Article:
Saturday, November 10, 2018

Making light of a serious subject

In my recent paper about  Imprisonment and Family Structure,  I touched on the phenomenon of multi-partner fertility and how it increases prison populations.

If you don't know what multi-partner fertility looks like...

Friday, November 09, 2018

Updating artist blog

Just updating artist blog with this pastel of Wesney, who is now the grand age of 15.

Thursday, November 08, 2018

Unemployment numbers that don't stack up

The unemployment rate has dropped to 3.9% - a great result for the government.

But since the non-publication of latest official child poverty data due to "uncertainty" and a "lack of confidence" in the Statistics NZ  Household Economic Survey sampling, I am wary. More wary than I was anyway.

The unemployment data comes from the Statistics NZ  Household Labour Force Survey.

I had a dig into the tables looking for any stand out development.

Here's one.

In the Manawatu-Wanganui region, the unemployment rate (2nd to last column above) between June and Sept 2018  dropped three whole points from 6.6 to 3.6 percent.

This should be reflected in benefit statistics, no?

It isn't. The number on Jobseeker Support rose.

I checked out the number for the Manawatu-Wanganui region - a different stat which slightly more closely matches the region surveyed in the HLFS.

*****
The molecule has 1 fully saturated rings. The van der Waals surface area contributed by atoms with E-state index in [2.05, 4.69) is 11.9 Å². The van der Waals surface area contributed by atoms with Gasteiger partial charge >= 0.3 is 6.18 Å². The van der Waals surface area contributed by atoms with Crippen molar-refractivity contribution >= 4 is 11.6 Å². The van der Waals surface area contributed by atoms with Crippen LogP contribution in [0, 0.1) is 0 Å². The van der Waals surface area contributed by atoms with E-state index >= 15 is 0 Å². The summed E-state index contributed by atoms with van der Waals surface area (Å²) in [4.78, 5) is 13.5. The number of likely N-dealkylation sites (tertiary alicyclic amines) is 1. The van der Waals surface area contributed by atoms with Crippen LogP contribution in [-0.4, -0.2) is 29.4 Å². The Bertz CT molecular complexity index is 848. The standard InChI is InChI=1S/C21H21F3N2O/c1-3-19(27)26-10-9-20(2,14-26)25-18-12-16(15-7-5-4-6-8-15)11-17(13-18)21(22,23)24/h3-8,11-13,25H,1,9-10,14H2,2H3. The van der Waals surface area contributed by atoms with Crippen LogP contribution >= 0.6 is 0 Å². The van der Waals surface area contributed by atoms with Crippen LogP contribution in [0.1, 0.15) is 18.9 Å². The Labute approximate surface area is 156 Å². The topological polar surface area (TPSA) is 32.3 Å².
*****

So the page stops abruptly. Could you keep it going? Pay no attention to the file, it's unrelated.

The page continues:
In June 2018 there were 8,352 people on a Jobseeker benefit: in Sept 2018, 8,532.

The Taxpayer's Union has also questioned the broader opposing trends.

We can measure unemployment three ways: through the HLFS, through the numbers on unemployment benefit and via the Census. Obviously the last count is too infrequent and time-lags terribly.

Just be aware that the positive HLFS result is not mirrored in the benefit data result.

The HLFS result is probably a facet of the growing working age population and labour force. The denominator is increasing faster than the numerator. But it could also be a 'rogue' result.

Wednesday, November 07, 2018

No beneficiaries will be forced into jobs

The aged-care sector is asking government to change rules to allow more immigrants to fill the shortage of care-givers. Apparently some beneficiaries are being trained but according to MSD Minister, Carmel Sepuloni:
" one would be forced into jobs."
"First and foremost it's about making sure that MSD clients are going into work that is sustainable and meaningful to them. We know that that makes the difference with respect to how long they stay in that employment and whether they end up back on benefit. This is not a situation, and we won't be getting into a situation, where we are forcing people to take up particular work," she said.
So beneficiaries won't been "forced" to take available jobs, but the taxpayer will be forced to keep them.

There are over 70,000 work-ready JobSeeker beneficiaries and another 58,000 on Sole Parent Support.

While the Greens love this indulgence of the lazy,  how does the NZ First/Labour coalition deal with the conflict? Labour doesn't want to force New Zealanders to take the jobs and NZ First doesn't like immigrants taking the jobs.

What a shocker of a government.